July 6, 2015

Congressional leaders announced July 1 that they have delayed the anticipated introduction of a proposed House FAA reauthorization bill. Industry stakeholders, including NBAA, expected the measure to be released last week. The bill would reportedly have outlined plans for creating a privatized air traffic control (ATC) system funded with user fees.

NBAA President and CEO Ed Bolen emphasized the delay wouldn’t alter the Association’s strong concern over proposals for ATC privatization and user fees.

“We have clearly communicated our opposition to a privatized ATC system funded with user fees in the weeks since our industry was first made aware that such provisions might be included in an FAA reauthorization bill,” he added. “This latest development provides additional time for NBAA, its Members and other general aviation (GA) stakeholders to continue making Congress aware of our concern over such proposals.”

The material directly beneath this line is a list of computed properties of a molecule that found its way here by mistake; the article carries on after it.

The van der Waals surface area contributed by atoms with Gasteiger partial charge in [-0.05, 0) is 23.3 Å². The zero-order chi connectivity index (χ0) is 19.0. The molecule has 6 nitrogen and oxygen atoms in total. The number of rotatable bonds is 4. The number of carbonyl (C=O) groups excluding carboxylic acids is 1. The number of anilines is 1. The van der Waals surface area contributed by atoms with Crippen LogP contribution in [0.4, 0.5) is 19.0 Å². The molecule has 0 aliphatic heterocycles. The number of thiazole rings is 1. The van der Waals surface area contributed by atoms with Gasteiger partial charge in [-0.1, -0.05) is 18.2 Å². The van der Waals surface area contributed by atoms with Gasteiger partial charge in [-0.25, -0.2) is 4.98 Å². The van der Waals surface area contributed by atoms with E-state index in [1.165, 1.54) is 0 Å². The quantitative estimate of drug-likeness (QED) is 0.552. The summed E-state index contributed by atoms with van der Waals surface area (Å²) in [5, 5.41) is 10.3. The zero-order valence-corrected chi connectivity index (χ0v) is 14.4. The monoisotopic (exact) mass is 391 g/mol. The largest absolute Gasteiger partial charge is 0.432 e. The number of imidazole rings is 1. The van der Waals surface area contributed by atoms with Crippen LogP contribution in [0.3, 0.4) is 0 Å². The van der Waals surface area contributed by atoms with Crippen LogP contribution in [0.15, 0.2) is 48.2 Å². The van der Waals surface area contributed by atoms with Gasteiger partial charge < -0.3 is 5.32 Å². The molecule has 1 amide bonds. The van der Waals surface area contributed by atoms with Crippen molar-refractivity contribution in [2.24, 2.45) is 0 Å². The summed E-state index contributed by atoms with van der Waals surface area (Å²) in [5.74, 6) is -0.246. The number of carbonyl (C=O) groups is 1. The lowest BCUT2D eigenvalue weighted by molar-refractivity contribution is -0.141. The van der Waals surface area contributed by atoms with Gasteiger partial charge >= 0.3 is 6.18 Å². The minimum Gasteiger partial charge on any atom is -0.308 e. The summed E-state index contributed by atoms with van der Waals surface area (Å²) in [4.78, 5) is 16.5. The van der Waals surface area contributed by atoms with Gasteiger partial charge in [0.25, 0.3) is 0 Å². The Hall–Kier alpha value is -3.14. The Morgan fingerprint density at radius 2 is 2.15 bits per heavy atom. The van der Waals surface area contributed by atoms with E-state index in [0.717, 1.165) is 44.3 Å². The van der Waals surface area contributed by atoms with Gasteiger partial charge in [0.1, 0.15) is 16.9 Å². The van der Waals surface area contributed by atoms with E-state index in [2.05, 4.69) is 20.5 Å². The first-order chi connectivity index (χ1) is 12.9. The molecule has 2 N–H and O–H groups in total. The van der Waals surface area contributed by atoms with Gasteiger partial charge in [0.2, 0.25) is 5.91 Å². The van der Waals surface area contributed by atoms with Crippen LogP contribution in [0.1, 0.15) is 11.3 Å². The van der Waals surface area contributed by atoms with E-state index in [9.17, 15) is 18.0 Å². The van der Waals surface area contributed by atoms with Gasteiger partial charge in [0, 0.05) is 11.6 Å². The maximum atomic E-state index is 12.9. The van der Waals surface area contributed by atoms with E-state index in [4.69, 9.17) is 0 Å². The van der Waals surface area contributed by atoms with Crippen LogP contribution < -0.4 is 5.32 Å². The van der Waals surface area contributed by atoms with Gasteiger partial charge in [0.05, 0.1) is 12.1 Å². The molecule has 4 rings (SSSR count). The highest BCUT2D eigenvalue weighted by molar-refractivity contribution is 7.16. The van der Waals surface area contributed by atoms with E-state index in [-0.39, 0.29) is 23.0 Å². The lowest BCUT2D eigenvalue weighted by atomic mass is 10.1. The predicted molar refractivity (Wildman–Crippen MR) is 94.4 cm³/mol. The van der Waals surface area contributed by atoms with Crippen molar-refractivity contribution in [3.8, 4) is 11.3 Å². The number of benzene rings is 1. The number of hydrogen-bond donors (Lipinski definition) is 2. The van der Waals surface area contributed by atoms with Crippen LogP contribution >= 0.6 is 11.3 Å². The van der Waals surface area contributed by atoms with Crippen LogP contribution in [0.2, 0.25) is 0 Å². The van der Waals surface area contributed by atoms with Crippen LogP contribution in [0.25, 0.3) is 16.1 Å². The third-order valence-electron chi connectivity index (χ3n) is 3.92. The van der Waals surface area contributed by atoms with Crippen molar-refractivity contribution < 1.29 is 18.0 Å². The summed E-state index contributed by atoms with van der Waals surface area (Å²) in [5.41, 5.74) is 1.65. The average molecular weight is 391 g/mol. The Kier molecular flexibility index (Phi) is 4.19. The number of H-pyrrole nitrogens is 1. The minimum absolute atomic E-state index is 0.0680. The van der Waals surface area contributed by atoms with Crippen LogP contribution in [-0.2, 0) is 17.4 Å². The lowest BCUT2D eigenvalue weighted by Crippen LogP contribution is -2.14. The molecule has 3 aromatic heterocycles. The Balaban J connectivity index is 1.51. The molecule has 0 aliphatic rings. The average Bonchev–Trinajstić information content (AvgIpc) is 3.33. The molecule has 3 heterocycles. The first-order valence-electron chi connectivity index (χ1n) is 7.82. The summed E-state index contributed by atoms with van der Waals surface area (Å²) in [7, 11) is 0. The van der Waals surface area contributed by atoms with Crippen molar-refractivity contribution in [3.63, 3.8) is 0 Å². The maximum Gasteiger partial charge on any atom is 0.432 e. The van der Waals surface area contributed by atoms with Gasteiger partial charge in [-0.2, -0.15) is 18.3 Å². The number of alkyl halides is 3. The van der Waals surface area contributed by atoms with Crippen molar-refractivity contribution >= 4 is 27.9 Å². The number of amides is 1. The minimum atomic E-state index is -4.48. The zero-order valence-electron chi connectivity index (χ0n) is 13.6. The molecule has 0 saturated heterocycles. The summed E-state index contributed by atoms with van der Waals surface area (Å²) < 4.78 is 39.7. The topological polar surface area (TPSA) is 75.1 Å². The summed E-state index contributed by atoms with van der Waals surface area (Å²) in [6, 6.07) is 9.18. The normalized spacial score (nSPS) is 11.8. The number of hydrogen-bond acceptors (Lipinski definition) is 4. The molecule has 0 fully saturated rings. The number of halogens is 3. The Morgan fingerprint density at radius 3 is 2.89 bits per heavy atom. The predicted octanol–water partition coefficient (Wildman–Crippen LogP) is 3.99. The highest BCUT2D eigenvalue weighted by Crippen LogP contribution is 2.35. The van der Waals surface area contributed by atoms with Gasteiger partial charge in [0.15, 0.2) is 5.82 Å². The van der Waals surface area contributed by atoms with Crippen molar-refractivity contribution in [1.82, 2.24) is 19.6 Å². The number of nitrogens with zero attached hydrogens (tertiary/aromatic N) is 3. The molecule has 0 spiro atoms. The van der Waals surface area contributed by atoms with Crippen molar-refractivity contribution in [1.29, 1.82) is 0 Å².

On June 24, Bolen issued a Call to Action for NBAA Members to make their voices heard about ATC privatization and user fees with lawmakers, utilizing advocacy tools such as NBAA’s Contact Congress resource. Read NBAA’s Call to Action. Within hours after Bolen sounded the Call to Action, thousands of people had sent e-mails to Congress using the resource.

That message has also been front-and-center at recent industry events, including NBAA’s June 25 Regional Forum at New Jersey’s Teterboro Airport (TEB) and during a panel discussion of aviation leaders held during the National Air Transportation Association’s (NATA’s) 2015 Aviation Business Conference, held in Washington, DC on June 18. Review Bolen’s comments from the NATA conference.

Bolen offered similar warnings during the fifth annual JETNET iQ Global Business Aviation Summit in New York City, and in a special edition of NBAA’s Flight Plan podcast. Review Bolen’s comments at the JETNET event, and listen to the June 25 edition of NBAA’s Flight Plan.

Current FAA funding will expire on Sept. 30. Once a House bill is introduced, the Transportation & Infrastructure Committee is expected to review the draft before it moves forward for consideration by the full House of Representatives.